What makes good mental health?
Surviving or thriving – what’s the difference?
This is the question to be addressed in Mental Awareness Week (#MHAW17), starting on 8 May 2017 and hosted by the Mental Health Foundation.
Yet a fundamental understanding of this difference has been at the heart of the human givens approach ever since its inception 20 years ago.
We thrive when our essential emotional needs are met in balance – needs such as those for autonomy, security, emotional and community connection, achievement and meaning and purpose. And our needs are most likely to be met when we are using our innate resources – abilities such as memory, empathy, imagination, problem solving, thinking skills and managing emotions – to help us.
It is when people feel overwhelmed, out of their depth or isolated, or when they don’t know how to use their innate resources effectively, that they start to experience psychological symptoms such as stress, anxiety and depression or resort to unhealthy escape valves such as blowing their tops, harming others, or falling into addictions. Severe depression can lead to psychosis. And traumatic experiences can lead to any of these symptoms.
None of this happens when our lives are on track, and when we feel respected and valued as human beings.
The human givens approach has helped countless individuals turn their lives around, by showing them how to meet their needs and use their resources effectively.
But the problem is much bigger than that. Economic pressures on society, inequalities and often unimaginative leadership at national and local levels leave too many people literally struggling to survive or feeling cast aside. Priorities need to change.
The human given approach is all about recognising and meeting our own and others’ emotional needs wherever there are people – including schools, universities and workplaces of every kind.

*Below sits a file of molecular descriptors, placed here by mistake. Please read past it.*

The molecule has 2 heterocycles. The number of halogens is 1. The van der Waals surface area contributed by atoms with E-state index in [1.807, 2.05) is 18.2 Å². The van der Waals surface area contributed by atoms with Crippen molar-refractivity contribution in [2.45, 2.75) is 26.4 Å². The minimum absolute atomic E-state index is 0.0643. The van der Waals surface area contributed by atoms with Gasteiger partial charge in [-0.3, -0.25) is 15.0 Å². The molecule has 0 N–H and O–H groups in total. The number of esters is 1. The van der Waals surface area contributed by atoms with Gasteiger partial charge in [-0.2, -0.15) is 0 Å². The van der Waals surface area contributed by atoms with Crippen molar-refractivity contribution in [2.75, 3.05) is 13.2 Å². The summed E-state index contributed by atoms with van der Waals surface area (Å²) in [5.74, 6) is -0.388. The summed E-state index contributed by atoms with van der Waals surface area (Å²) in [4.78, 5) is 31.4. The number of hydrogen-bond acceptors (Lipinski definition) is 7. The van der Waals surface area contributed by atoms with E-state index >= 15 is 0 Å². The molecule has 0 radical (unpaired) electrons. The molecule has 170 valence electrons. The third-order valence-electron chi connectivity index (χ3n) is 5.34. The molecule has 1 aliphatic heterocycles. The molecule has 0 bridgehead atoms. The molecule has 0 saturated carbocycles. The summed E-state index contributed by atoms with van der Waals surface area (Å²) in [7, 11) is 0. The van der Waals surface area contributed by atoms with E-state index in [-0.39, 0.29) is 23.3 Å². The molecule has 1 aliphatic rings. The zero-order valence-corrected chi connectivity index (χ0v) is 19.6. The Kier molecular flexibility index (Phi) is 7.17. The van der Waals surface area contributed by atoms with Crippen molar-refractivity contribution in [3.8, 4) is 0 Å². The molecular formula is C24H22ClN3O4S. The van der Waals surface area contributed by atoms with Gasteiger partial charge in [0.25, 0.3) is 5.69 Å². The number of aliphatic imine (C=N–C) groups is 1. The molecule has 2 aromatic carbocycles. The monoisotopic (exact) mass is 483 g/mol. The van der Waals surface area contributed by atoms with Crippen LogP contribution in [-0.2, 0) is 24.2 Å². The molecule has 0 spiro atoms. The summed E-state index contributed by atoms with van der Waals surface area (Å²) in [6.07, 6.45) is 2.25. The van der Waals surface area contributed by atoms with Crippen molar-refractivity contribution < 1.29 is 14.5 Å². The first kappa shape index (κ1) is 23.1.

For ideas on how to make the world a better place by taking account of human nature, see the Human Givens Charter.
More than ever before – these ideas are needed now.
Explore our articles and interviews
Ivan Tyrrell warns that hypnosis is a powerful tool that must be used with care, understanding and integrity.
Aric Sigman explains why craft-based skills are as important as academic ones, and need to be taught in all schools.
The final version of the Emotional Needs Scale resulting from Brett Culham's research into emotional needs.
THE pain–pleasure recall principle also explains the well-known phenomenon of conditioned taste aversion, which has always presented a problem for classical conditioning.
Read Mike Beard's therapist account of Nina's treatment.
The governing organisations of the world seem all at sea. They are missing an essential element: that of the psychology of human nature, which is programmed into us from our genes (the human 'givens').
Trevor Bailey, head of Worle School, raises issues about the impact of targets and inspections on the well-being of staff and thus on motivation and effectiveness..
Joe Griffin explains why dreaming, and forgetting our dreams, fulfils a vital human need.
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It's Mental Awareness Week (#MHAW17) – and the human givens approach has many of the answers that the Mental Health Foundation is looking for...
‘JUST WHAT WE NEED’ is a therapeutic group approach using a Human Givens framework. Dates for the next 2 courses are available.